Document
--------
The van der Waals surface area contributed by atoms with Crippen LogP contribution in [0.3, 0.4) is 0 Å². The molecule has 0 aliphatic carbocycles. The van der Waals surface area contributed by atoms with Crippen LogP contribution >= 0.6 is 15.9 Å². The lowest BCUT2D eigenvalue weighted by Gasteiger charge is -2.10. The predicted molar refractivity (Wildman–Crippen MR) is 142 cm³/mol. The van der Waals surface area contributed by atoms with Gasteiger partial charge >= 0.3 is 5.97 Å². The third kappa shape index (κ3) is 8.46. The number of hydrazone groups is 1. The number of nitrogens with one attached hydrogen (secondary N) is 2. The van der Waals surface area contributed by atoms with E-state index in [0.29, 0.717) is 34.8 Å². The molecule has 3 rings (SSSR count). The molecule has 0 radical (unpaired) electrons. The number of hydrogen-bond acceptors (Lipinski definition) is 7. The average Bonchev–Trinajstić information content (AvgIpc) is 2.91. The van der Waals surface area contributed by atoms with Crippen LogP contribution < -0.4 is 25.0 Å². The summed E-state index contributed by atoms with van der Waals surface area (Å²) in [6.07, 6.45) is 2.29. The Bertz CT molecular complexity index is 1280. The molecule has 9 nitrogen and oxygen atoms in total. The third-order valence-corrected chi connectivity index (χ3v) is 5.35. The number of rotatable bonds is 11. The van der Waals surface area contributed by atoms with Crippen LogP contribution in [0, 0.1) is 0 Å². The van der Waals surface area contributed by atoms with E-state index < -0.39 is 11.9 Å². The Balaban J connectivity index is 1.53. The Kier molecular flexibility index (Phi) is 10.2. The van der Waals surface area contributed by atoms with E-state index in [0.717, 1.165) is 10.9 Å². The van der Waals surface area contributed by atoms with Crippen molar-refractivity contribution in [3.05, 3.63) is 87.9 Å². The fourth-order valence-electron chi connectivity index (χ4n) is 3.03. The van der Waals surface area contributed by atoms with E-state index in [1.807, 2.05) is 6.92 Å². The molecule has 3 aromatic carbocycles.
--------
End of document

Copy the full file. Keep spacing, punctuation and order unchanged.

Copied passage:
The van der Waals surface area contributed by atoms with Crippen LogP contribution in [0.3, 0.4) is 0 Å². The molecule has 0 aliphatic carbocycles. The van der Waals surface area contributed by atoms with Crippen LogP contribution >= 0.6 is 15.9 Å². The lowest BCUT2D eigenvalue weighted by Gasteiger charge is -2.10. The predicted molar refractivity (Wildman–Crippen MR) is 142 cm³/mol. The van der Waals surface area contributed by atoms with Gasteiger partial charge >= 0.3 is 5.97 Å². The third kappa shape index (κ3) is 8.46. The number of hydrazone groups is 1. The number of nitrogens with one attached hydrogen (secondary N) is 2. The van der Waals surface area contributed by atoms with E-state index in [0.29, 0.717) is 34.8 Å². The molecule has 3 rings (SSSR count). The molecule has 0 radical (unpaired) electrons. The number of hydrogen-bond acceptors (Lipinski definition) is 7. The average Bonchev–Trinajstić information content (AvgIpc) is 2.91. The van der Waals surface area contributed by atoms with Crippen LogP contribution < -0.4 is 25.0 Å². The summed E-state index contributed by atoms with van der Waals surface area (Å²) in [6.07, 6.45) is 2.29. The Bertz CT molecular complexity index is 1280. The molecule has 9 nitrogen and oxygen atoms in total. The third-order valence-corrected chi connectivity index (χ3v) is 5.35. The number of rotatable bonds is 11. The van der Waals surface area contributed by atoms with Crippen LogP contribution in [0, 0.1) is 0 Å². The van der Waals surface area contributed by atoms with E-state index < -0.39 is 11.9 Å². The Balaban J connectivity index is 1.53. The Kier molecular flexibility index (Phi) is 10.2. The van der Waals surface area contributed by atoms with E-state index in [0.717, 1.165) is 10.9 Å². The van der Waals surface area contributed by atoms with Crippen molar-refractivity contribution in [3.05, 3.63) is 87.9 Å². The fourth-order valence-electron chi connectivity index (χ4n) is 3.03. The van der Waals surface area contributed by atoms with E-state index in [1.807, 2.05) is 6.92 Å². The molecule has 3 aromatic carbocycles.